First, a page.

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Z on TV Critic David Zurawik writes about the business and culture of TV
It is not OK for Fox to get it so wrong in Baltimore Monday - not at all OK

Given its performance in Baltimore, I am starting to wonder if maybe Fox News should only do opinion and stay away from covering challenging news stories like the one still playing out on the streets of Baltimore.

I know that might sound extreme, but in the volatile situation that is Baltimore after the death of Freddie Gray, you would think the last thing any reporter or producer would do is report any act of violence, particularly a police shooting, that it had not absolutely confirmed and vetted several different ways.

But that's just what happened Monday afternoon with Fox News reporting that police shot a black man in the back as he was running from them. It was on Fox air, Fox Twitter accounts and Fox online.

Mike Tobin reported the shooting from Pennsylvania and W. North Avenues for the channel. But what he thought he saw appears to have never happened.

"We screwed up," anchor Shepard Smith said after police tweeted and explained that a man who was running from police threw a gun...

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On Freddie Gray coverage, don't blame the messenger

The national media spotlight has shone more brightly on Baltimore this past week than at any point during my 25 years of writing about media at The Baltimore Sun.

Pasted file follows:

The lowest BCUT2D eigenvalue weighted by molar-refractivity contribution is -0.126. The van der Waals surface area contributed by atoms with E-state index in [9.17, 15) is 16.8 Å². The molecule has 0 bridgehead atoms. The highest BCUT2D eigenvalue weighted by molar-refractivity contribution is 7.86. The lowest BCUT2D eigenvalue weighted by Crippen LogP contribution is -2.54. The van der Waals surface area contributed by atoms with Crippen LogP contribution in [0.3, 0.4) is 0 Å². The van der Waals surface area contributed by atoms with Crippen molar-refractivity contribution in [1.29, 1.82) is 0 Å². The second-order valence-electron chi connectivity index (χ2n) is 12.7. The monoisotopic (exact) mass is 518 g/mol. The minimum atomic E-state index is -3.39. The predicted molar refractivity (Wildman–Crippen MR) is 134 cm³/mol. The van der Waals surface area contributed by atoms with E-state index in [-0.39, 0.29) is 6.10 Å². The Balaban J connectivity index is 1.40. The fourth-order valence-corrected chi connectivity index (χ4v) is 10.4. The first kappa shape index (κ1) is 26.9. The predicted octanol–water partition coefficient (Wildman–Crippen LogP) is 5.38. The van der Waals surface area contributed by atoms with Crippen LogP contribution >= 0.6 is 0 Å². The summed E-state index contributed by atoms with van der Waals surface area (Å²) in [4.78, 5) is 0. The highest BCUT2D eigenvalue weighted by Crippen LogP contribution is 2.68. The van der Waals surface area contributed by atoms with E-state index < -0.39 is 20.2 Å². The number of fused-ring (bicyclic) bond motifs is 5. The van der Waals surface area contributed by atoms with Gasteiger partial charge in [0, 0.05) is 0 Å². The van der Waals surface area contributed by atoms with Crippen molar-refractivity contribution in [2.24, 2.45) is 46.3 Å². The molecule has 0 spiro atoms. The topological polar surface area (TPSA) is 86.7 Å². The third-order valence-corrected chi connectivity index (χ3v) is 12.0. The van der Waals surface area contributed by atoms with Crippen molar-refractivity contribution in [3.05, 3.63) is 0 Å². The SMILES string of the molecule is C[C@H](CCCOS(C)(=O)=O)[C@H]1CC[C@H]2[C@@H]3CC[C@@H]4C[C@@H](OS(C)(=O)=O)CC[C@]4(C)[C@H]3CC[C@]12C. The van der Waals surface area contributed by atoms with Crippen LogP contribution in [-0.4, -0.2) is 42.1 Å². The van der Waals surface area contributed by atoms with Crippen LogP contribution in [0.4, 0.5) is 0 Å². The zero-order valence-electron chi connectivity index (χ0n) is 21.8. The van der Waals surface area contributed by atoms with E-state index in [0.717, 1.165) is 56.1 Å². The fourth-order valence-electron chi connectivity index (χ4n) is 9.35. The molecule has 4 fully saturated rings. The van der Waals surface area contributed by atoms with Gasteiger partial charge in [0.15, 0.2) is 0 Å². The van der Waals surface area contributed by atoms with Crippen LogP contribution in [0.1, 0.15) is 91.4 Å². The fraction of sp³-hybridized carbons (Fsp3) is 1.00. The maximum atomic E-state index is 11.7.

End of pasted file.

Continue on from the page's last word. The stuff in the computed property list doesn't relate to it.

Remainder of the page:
To some local officials, it must feel like a national media sun lamp that is starting to burn.

And they have pushed back, criticizing and even blaming the media for some of the ugliness that was captured by network and cable cameras.

Sensing an outlet for their general enmity toward the press, some audience members have also jumped in, tweeting or posting on Facebook about how awful they think CNN's Don Lemon or Fox News' Geraldo Rivera is. If you're from Baltimore, it's us (locals) against them (national media), and it just feels good after drowning in a week of profoundly disturbing hometown images to blast away on social media.

But if we are going to review media performance, let's do it fairly and honestly, and not through a haze of ideology, boosterism or political misdirection.

Not for one second, for example, should we...

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Links between TV reporter, prosecutor's office are Ethics 101 example

The Fraternal Order of Police leveled serious conflict-of-interest charges Friday against the Baltimore state's attorney's office — and the local media.

Gene Ryan, president of Fraternal Order of Police Lodge 3, wrote in a letter to State's Attorney Marilyn Mosby that he has "very deep concerns about the many conflicts of interest" involving her office prosecuting six officers for the death of Freddie Gray. He asked her to appoint a special prosecutor.

The FOP's issues with her marriage to a City Council member or the campaign contributions she received from William H. "Billy" Murphy Jr., a Gray family attorney, are not my concern.